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Birgu (Malta)


Birgu, also known as Vittoriosa is one of the Malta's oldest cities. Its destinies were for many centuries intertwined with those of the neighbouring countries in the central Mediterranean basin.

Birgu is a town situated on a peninsula in Malta's natural harbour and throughout the Maltese history; Birgu can easily claim to have been the island's former maritime capital. It affords a natural safe anchorage in the sheltered creeks along its sides, Kalkara Creek to the north and Dockyards Creek to the south. Birgu has a unique three gate entrance that leads to the ancient medieval "piazza".

Excluding the headland comprising Fort St. Angelo, the city covers an area of about 175,500 square meters. The highest points Cavaliers Hill, lying towards the landward side and St. Philip's Hill are about 30 meters and 25 meters respectively above sea level. These hills are joined by a shallow 16 meters saddle  - on which conveniently sits Vittoriosa's main square - which then slopes gently to the sea on the southern side forming a long stretch of waterside running along the entire peninsula. It was in this area that the city's first wharf took shape and which probably was the cause of the city's origin many years ago. That wharf became so intimately a part of the city life that the entire city gained fame as a maritime centre.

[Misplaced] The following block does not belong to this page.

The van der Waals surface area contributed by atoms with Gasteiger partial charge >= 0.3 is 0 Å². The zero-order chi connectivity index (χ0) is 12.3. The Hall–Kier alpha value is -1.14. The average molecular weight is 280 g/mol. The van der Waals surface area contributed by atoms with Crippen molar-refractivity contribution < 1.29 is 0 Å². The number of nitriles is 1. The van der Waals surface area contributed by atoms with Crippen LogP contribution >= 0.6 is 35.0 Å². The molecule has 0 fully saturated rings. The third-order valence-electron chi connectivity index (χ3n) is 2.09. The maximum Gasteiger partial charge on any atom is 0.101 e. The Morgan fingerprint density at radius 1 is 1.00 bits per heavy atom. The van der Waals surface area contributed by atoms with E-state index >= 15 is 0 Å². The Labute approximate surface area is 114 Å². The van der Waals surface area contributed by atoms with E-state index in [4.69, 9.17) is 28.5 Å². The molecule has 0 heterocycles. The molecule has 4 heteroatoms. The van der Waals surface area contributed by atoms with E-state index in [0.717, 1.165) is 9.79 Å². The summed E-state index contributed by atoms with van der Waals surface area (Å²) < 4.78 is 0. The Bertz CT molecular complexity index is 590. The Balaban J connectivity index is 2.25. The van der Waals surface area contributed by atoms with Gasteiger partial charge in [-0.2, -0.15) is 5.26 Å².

The Phoenicians, the first known settlers to occupy the Island, reputedly erected at Birgu a temple dedicated to their tutelary goddess, Astarte. When Phoenicia fell before Assyria, its empire passed to its colony of Carthage and then by conquest to Rome. Under the latter, the temple was rededicated to the Roman goddess Juno to whom Astarte most closely corresponded.

Upon the arrival of the knights of St. John in Malta in 1530, after having abandoned Rhodes some years earlier, Birgu was chosen as the seat of the Order. Here they established their conventual's church for their worship, the auberges for their residence, and the arsenal for the construction and maintenance of their fleet. As result of general reconstruction taking place, Birgu was at the time referred to as Citta Nuova, the New City. During the great siege of 1565, when Malta faced the might of the Ottoman Empire, the city played a decisive role. For its contribution towards the final victory, Grand Master La Valette renamed it "Civitas Victoriosa" which name in Italian form, it still bears.

During the World War Two, Birgu, together with the areas around the Grand Harbour, became the main target of enemy action. Various historical buildings in Birgu were demolished and parts of the city were rebuilt on modern lines, with no regard being given to the city's original architecture. Fortunately, however, most of the pre-war city plan remains more or less intact. Within the confines of its bastions, the population of Birgu tended to grow in line with the increased maritime activity: from 2,500 at the time of the Order's arrival, it had soared to 5,800 at the beginning of the 19th century and to over 7,000 by 1939. As people sought refuge elsewhere during the war years, the number dropped to around 3,069.

Nowadays Birgu keeps in its narrow streets the rich historical heritage and the unique atmosphere of a beautiful and enigmatic place.